And on the sixth day, it rained (and rained and rained and rained and rained). My visit to Long Island began and ended on a soggy note (heck we endured an entire waterlogged orchestra). Thankfully Lenn was able to successfully skipper us to our first tasting appointment with Macari Vineyards.
Psst. Macari Vineyards employs a number of "natural" practices. Did you know that? Neither did I - until about half-way through my visit with Alexandra Macari, who heads the winery with her husband, Joe. You won’t see the words, “Organic!” or “Biodynamic” on any of Macari’s bottles. I get the feeling that Macari believes in growing grapes as naturally as possible, without relying on these practices as a marketing crutch. They want their wines to stand on their own.
Alex is proud as punch at the reception Macari wines have received in international competitions. So naturally I asked if they had plans to expand Macari’s Long Island vineyards. She answered with an emphatic no. She and her family are simply passionate about sharing their wines with wine lovers around the world. I get the feeling that Macari won’t be Long Island’s little secret for much longer.
And now onto the good part - the wine. Here are a few highlights from the tasting.
The first wine I sampled was Macari Sauvignon Blanc, 2004 ($16). It’s springtime in the glass. Light, delicate scents of herbs, mineral, and peaches served as a nice little intro to tangy flavors of grapefruit and peach. In my opinion, this is how young Sauvignon Blanc should be done.
I sampled both the 2004 & 2005 (not yet released) vintages of Macari’s “Early Wine” ($13) - a style borrowed from Austrian wine tradition. The 2004 vintage was exceedingly pleasant, filled with scents of pink grapefruit, flowers, and honey. In the mouth, it started off ever-so-slightly sweet and then finished fresh & crisp. The 2005 vintage was much more honeyed on the nose, with apricot and peach scents. I also noticed a slight hint of petrol (which made me think the wine may contain Riesling). As I swished the ’05 in my mouth, I detected slightly more sweetness along with a creamy mouthfeel. This little number is not quite yet ready for release, but I expect it to be next spring & summer’s perfect picnic basket companion. Oh, and did I mention that Macari’s early wine is all Chardonnay? I would never have guessed that. Chardonnay is indeed the chameleon grape.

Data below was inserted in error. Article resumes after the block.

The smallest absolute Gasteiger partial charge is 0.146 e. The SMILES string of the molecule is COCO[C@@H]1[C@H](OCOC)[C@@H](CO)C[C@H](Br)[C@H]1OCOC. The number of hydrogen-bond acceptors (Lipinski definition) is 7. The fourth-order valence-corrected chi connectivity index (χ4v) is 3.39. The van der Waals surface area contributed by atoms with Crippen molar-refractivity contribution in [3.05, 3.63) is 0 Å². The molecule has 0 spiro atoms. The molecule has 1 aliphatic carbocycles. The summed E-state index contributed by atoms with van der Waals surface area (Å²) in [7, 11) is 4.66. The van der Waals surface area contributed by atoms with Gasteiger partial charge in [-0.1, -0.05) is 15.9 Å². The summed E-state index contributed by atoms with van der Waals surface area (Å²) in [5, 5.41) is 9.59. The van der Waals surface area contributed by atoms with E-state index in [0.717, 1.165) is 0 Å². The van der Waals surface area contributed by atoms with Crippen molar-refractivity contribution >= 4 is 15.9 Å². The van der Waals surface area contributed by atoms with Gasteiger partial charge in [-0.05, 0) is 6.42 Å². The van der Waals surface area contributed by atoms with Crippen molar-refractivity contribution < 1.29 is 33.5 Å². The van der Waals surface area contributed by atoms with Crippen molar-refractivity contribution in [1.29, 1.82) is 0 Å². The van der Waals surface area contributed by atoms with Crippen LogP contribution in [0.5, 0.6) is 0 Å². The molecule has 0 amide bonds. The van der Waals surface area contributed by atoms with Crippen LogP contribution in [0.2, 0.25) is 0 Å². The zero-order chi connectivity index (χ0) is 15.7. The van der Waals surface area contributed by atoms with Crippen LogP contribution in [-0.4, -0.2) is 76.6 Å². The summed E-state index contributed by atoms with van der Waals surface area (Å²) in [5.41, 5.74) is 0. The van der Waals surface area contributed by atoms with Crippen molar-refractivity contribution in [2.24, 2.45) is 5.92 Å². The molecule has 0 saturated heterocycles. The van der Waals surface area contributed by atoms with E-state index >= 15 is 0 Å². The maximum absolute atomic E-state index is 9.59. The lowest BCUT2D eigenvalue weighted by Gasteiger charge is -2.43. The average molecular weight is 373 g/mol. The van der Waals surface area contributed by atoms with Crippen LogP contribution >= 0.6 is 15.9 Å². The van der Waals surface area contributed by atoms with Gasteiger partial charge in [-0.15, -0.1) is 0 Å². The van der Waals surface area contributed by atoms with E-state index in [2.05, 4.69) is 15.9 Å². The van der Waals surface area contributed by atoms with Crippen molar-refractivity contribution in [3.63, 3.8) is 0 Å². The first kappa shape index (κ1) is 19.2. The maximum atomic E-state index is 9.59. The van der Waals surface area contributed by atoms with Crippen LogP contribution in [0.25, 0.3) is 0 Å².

With the Merlot Reserve 2001 ($26), we climbed a few bars on the swank-o-meter. This aint no fruitbomb. It offers up scents of cedar, mushroom, and black cherry. In the mouth the Merlot feels silky smooth and possesses soft, chewy tannins. I was most impressed that this wine offered so much flavor and structure without clubbing me over the head with giant alcohol. It was medium-bodied and produced a lengthy finish without excessive heat. Drink this and then try to tell me you don’t like Merlot (which, by the way, I usually don’t).
Let’s conclude with the grape, which I believe represents Long Island’s terroir, Cabernet Franc. Macari’s 2003 Cabernet Franc ($24) strikes an impressive balance between “delicate wine” and “structured/layered wine.” This Cab Franc introduces itself with subtle scents of black cherry mated to more exotic aromas of olive and sweet spices. I scribbled in my tasting notes that this wine offers, “evolving, enveloping flavors.” When I open my next bottle, I plan on spending the evening with it and seeing just what evolves in my glass. This is an excellent wine that is both unique and very food-friendly.
Macari’s wines fit perfectly into the middle price range niche. For $15-$30 you’ll likely have a difficult time finding wine that offers this much character and quality. The next time you find yourself in one of these stores, pick up a bottle or two of Macari. I’m certain you’ll find them compelling and very likeable.